Was Ingrid Bergman Actually Publicly Censured By the U.S. Senate for Having an Affair?

Here is the latest in a series of examinations into urban legends about movies and whether they are true or false. Click here to view an archive of the Movie urban legends featured so far.

MOVIE URBAN LEGEND: Ingrid Bergman was publicly censured in the United States Senate over her adultery.

Ingrid Bergman was one of the most striking and effective actresses of her time (or heck, any time, really).

The Swedish actress is perhaps best known for her starring role opposite Humphrey Bogart in Casablanca…

but she starred in many films, winning a Best Actress Academy Award in 1945 for Gaslight…

In 1949, she wrote to the famed Italian Director Roberto Rossellini to express interest in working with him on a film.

He then cast her in the Italian film Stromboli…

While working on the film in 1949, the two fell in love (even though both were married, and Bergman had a young daughter in the United States). Bergman also became pregnant with Rossellini’s child, giving birth to a son in February of 1950.

As you might imagine, this news did not exactly go over well in the United States.

However, HOW BAD it went is really quite depressing.

Her husband (a Swedish dentist named Petter Lindstrom who had, by this time, become an American citizen) used the press to score points against his wife BEFORE the news broke in December of 1949 that she was pregnant with another man’s child.

On March 14, 1950, Senator Edwin C. Jackson (D – Colorado) took the floor of the Senate to rail against both Bergman and Rossellini…

Mr. President, now that the stupid film about a pregnant woman and a volcano has exploited America with the usual finesse, to the mutual delight of RKO and the debased Rossellini, are we merely to yawn wearily, greatly relieved that this hideous thing is finished and then forget it? I hope not. A way must be found to protect the people in the future.

When Rossellini the love pirate returned to Rome smirking over his conquest, , it was not Mrs. Lindstrom’s scalp which hung from the conquering hero’s belt’ it was her very soul. Now what is left of her has brought two children into the world – one has no mother; the other is illegitimate. Even in this modern age of surprise, it is upsetting to have our most popular but pregnant movie queen, her condition the result of an illicit affair, play the part of a cheap chiseling female to add spice to a silly story which lacks appeal. To bolster the box-office take, Stromboli simply has to have a private scandal on the part of the leading lady. the vile and unspeakable Rossellini sets an all-time love in shameful exploitation and disregard for good public morals.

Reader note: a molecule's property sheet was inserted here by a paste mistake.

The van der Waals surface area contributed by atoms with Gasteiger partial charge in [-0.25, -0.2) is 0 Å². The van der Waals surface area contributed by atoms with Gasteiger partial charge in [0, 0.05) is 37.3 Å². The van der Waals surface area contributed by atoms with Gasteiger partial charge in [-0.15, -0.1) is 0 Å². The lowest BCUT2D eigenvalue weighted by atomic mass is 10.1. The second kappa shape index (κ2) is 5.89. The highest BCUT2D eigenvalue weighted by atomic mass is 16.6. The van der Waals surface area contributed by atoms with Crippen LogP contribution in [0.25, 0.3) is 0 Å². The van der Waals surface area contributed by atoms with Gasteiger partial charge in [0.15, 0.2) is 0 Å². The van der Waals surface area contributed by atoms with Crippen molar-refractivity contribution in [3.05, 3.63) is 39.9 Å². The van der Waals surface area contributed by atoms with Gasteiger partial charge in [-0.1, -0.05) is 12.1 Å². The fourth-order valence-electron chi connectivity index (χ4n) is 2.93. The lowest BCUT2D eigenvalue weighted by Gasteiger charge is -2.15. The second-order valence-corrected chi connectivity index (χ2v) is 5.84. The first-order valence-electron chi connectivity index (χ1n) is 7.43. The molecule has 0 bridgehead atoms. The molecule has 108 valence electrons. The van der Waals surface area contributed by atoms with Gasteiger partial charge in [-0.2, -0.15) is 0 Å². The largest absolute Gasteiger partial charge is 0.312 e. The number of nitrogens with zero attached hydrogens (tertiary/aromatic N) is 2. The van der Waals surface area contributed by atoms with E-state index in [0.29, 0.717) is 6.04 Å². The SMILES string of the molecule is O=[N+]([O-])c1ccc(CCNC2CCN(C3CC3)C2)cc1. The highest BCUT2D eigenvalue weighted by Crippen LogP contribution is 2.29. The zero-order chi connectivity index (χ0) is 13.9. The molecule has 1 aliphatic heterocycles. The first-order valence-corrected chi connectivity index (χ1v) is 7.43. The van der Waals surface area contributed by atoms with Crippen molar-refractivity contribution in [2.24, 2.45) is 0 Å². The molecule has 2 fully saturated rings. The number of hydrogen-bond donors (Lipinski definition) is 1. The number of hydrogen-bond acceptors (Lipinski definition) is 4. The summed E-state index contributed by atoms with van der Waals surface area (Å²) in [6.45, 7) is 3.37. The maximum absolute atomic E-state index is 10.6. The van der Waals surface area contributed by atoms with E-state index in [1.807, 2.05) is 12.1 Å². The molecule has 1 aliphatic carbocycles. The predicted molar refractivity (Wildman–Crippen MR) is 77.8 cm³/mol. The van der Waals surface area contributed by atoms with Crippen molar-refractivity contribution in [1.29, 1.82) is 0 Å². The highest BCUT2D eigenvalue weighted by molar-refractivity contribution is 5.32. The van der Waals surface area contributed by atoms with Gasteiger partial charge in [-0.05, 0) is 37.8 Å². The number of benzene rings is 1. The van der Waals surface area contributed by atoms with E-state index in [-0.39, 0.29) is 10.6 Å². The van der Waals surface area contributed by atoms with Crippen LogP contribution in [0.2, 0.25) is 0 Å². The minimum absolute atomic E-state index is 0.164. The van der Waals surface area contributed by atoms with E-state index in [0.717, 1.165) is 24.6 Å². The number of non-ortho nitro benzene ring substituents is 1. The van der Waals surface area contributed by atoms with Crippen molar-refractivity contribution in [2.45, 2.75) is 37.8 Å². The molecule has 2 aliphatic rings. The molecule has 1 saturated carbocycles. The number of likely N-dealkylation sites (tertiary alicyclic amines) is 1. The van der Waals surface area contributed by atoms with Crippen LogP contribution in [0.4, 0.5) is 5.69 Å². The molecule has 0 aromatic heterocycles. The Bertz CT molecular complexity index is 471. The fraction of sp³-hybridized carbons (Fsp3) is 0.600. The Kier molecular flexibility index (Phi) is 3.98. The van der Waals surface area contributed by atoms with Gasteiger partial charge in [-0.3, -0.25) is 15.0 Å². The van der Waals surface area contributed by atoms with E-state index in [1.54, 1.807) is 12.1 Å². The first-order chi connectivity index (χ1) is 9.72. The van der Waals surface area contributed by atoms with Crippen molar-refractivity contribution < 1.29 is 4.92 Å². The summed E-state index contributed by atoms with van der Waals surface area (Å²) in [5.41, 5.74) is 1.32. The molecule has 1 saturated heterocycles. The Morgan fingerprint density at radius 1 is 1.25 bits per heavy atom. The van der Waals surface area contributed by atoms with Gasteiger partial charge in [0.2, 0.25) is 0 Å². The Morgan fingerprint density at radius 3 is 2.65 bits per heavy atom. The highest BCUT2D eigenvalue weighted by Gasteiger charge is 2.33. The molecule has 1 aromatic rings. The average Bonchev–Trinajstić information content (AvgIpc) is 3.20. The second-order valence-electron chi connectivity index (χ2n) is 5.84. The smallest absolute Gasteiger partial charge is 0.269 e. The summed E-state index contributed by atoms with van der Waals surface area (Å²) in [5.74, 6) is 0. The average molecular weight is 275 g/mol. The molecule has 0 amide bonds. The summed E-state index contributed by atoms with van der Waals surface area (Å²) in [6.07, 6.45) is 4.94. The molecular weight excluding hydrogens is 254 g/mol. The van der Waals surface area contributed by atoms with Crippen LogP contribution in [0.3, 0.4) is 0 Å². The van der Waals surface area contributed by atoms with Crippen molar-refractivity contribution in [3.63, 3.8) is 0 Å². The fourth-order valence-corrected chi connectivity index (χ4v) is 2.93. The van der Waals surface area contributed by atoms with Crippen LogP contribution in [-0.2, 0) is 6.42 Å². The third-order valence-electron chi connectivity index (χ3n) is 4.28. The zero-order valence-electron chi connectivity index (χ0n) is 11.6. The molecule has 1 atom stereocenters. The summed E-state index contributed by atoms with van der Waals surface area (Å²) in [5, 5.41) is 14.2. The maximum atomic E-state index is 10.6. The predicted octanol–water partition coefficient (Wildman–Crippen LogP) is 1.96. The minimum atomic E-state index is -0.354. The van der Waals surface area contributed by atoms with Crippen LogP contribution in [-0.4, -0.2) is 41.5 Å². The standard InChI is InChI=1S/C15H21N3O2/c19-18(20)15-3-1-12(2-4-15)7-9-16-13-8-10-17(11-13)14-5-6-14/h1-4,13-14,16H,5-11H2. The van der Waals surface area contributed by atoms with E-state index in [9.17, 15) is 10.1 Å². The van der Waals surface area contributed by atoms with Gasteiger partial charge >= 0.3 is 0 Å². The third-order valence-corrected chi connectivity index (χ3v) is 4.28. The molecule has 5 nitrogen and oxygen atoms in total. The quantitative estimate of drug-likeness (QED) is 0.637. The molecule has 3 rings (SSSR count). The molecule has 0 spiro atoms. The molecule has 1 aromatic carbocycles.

His main position was to argue that the Senate establish some sort of ground rules for the morals of the actors and directors of Hollywood (I know, it’s as crazy as it sounds). He continued to note that Bergman had committed “assault on the institution of marriage. She is one of the most powerful women on earth today – and, I regret to say, a powerful influence for evil.” (yes, he actually called her a “powerful influence for evil”)

Finally, he ended with…

under our law no alien guilty of turpitude can set foot on American soil. Mrs. Petter Lindstrom has deliberately exiled herself from a country which was so good to her. If out of the degradation associated with Stromboli, decency and common sense can be established in Hollywood, then Ingrid Bergman will not have destroyed her career for naught. Out of her ashes may come a better Hollywood. Since both of these alien characters are guilty of moral turpitude, they cannot set foot on American soil under our immigration laws.

While his proposed bill never went to a vote, Bergman still took the hint and stayed in Italy for the next seven years (as while she might not have been deported, she certainly WOULD have been detained).

Finally, I suppose enough time passed and she returned to the American screen in triumph with the success of her 1956 picture, Anastasia…

for which she once again won the Academy Award for Best Actress!

She did not come to the States to accept, but in 1958 she showed up to present the Academy Award for Best Picture.

She would later win the Academy Award for Best Supporting Actress for 1974’s Murder on the Orient Express.

In 1972, Senator Charles H. Percy (R – Illinois) made her re-acceptance by America somewhat official by officially apologizing to Bergman on behalf of the US Senate and recorded in the Congressional Record.

The legend is….


Feel free (heck, I implore you!) to write in with your suggestions for future installments! My e-mail address is bcronin@legendsrevealed.com.

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One Response to “Was Ingrid Bergman Actually Publicly Censured By the U.S. Senate for Having an Affair?”

  1. The picture following this line – “Bergman also became pregnant with Rossellini’s child, giving birth to a son in February of 1950.” – made me laugh out loud at 4.30 am, due to its incongruity. Thanks a lot Brian!

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